1. Home
  2. News

Drinking 2 Litres of Water A Day to Stay Healthy is a Myth: New Study

To stay healthy and hydrated, it is widely believed and often recommended by doctors and experts, that a person should drink at least two litres of water every day. However, new research suggests that the recommended eight glasses of water per day may be excessive. Though it is not necessarily harmful, it is also not required in most situations.

Shivam Dwivedi
People who have a higher water turnover need to drink more water
People who have a higher water turnover need to drink more water

University of Aberdeen scientists recently collaborated with other researchers to determine how much water people really need to drink. According to the media reports, they tested 5,604 people aged eight days to 96 years old from 23 different countries.

According to the survey findings, which were published in Science, people only need 1.5 to 1.8 litres of water per day, which is less than the two litres typically recommended.

People took part in the study by drinking a glass of water with some hydrogen molecules replaced by a stable isotope of deuterium, which occurs naturally in the human body and is entirely harmless. The rate of extra deuterium elimination indicates how quickly the water in the body turns over. People who have a higher water turnover need to drink more water.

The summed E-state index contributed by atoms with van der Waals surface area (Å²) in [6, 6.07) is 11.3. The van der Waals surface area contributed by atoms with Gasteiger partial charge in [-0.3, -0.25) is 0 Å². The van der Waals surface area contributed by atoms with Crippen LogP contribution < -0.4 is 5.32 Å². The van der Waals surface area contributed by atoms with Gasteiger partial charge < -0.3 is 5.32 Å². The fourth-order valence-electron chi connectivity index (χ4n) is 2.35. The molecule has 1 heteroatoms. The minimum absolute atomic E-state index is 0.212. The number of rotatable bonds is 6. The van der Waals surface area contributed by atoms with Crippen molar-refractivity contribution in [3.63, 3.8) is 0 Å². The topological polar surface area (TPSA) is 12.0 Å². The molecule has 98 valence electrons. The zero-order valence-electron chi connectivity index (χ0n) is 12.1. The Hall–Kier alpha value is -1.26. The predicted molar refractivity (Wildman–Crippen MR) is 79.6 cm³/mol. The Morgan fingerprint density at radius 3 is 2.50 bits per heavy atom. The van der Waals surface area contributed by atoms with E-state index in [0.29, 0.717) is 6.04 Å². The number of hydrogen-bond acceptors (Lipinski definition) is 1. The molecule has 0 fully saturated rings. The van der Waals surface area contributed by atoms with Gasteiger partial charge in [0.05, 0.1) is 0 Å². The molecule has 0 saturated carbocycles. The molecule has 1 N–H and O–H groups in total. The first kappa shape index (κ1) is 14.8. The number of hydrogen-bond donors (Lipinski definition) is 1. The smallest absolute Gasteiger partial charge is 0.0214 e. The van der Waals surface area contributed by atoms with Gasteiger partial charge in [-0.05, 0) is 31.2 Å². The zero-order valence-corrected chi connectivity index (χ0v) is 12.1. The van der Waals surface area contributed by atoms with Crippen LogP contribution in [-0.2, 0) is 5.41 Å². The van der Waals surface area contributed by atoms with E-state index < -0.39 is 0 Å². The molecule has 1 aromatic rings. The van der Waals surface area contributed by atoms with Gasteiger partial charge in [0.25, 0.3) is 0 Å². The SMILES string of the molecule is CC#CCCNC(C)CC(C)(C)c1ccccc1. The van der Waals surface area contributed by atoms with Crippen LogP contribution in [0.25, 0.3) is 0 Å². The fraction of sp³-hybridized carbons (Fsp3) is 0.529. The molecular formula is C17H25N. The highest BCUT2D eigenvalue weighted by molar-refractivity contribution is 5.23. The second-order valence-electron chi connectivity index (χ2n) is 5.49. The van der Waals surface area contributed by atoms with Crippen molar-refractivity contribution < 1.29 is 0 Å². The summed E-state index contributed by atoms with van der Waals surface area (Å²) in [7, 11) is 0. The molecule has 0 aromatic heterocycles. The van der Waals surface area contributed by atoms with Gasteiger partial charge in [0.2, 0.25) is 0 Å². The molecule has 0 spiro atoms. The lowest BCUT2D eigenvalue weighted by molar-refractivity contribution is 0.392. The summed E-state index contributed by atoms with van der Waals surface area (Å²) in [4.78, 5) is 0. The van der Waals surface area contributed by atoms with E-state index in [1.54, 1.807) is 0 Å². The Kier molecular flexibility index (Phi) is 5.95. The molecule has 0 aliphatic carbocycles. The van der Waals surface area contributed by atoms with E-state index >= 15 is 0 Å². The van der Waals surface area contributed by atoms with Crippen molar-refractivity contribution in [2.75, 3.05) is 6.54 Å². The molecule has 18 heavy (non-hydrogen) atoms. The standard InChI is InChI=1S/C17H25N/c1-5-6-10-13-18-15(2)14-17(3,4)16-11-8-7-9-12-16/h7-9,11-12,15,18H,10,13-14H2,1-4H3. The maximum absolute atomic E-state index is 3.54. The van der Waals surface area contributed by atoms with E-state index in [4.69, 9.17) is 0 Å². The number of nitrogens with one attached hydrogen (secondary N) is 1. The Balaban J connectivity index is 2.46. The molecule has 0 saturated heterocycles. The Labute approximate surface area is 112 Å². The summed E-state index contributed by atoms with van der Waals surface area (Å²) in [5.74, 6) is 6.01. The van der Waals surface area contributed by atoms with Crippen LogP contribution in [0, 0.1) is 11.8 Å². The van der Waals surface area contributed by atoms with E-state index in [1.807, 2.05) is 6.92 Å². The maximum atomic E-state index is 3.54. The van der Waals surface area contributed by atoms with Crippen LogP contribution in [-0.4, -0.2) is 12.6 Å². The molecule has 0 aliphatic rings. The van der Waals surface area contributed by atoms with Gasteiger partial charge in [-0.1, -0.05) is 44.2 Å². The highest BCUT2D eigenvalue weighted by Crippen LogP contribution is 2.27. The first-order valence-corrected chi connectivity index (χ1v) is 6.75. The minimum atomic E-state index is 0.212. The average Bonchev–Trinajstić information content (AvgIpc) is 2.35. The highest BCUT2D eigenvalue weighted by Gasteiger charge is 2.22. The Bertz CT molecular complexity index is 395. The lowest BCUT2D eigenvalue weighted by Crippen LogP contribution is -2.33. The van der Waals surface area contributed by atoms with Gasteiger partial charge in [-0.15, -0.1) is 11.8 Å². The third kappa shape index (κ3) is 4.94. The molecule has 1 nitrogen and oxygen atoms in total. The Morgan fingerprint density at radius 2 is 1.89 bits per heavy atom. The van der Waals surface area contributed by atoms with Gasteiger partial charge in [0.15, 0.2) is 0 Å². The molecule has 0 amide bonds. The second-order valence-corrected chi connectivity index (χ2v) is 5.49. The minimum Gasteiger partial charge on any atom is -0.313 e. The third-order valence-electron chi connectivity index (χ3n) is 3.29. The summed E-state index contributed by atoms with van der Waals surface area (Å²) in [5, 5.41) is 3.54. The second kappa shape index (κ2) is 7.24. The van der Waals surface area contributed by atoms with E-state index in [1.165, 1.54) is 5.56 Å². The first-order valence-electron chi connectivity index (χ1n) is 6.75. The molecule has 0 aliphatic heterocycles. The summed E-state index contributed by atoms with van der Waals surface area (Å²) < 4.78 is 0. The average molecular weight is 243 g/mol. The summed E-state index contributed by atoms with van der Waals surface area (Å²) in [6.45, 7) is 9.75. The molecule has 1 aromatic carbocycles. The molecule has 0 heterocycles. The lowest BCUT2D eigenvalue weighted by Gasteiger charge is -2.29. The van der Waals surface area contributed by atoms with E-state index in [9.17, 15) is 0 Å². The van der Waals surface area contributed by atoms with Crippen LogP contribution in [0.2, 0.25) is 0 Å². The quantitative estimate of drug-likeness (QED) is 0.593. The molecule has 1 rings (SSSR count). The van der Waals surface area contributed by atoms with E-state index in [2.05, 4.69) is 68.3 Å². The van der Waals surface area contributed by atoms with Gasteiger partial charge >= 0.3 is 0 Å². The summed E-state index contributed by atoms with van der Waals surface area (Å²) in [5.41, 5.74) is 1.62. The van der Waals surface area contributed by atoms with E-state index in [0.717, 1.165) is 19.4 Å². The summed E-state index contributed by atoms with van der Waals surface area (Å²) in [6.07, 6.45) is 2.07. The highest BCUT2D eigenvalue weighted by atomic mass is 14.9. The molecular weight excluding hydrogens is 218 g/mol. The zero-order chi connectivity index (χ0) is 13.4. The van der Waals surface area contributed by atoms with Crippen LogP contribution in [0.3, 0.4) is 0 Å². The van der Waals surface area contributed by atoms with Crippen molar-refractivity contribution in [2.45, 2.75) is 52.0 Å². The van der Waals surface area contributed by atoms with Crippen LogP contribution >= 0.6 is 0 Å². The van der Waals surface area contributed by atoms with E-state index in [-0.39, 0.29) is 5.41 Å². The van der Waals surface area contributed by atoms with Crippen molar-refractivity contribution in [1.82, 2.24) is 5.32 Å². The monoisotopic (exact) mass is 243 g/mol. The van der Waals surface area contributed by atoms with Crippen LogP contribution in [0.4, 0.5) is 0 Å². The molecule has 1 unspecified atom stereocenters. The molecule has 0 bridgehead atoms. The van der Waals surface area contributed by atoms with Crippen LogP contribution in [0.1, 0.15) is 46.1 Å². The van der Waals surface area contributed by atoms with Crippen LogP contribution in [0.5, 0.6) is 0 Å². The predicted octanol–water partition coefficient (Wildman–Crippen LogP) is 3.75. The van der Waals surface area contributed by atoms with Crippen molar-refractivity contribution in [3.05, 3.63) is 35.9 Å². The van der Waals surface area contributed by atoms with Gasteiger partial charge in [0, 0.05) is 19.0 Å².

According to the report, people who live in hot and humid environments and at high altitudes, as well as athletes and pregnant and breastfeeding women, require more water because their water turnover is higher. According to the study, men aged 20-35 drank an average of 4.2 litres per day, while women aged 20-40 drank 3.3 litres. Prof John Speakman of the University of Aberdeen told BBC Radio Scotland's Good Morning Scotland that the original estimate of two litres per day was based on a minor calculation error.

"The water we'd need to drink is the difference between the total amount of water we'd need to consume and the amount we get from food. They calculated the amount of food by asking people how much they ate. Because people under-report how much they eat, there is an underestimation, and thus you overestimate the amount of water required," he explained. Speakman also clarified that water turnover does not equal the need for drinking water.

"Even if a male in his twenties has a water turnover of 4.2 litres per day, he does not need to drink 4.2 litres of water every day," he said. Surface water exchange and water produced by metabolism account for about 15% of this value. The actual daily water requirement is approximately 3.6 litres. Because most foods contain water, eating provides significant water."

Test your knowledge on Shaheed diwas (Martyrs' Day) by taking this quiz. Take a quiz
Share your comments

Subscribe to our Newsletter. You choose the topics of your interest and we'll send you handpicked news and latest updates based on your choice.

Subscribe Newsletters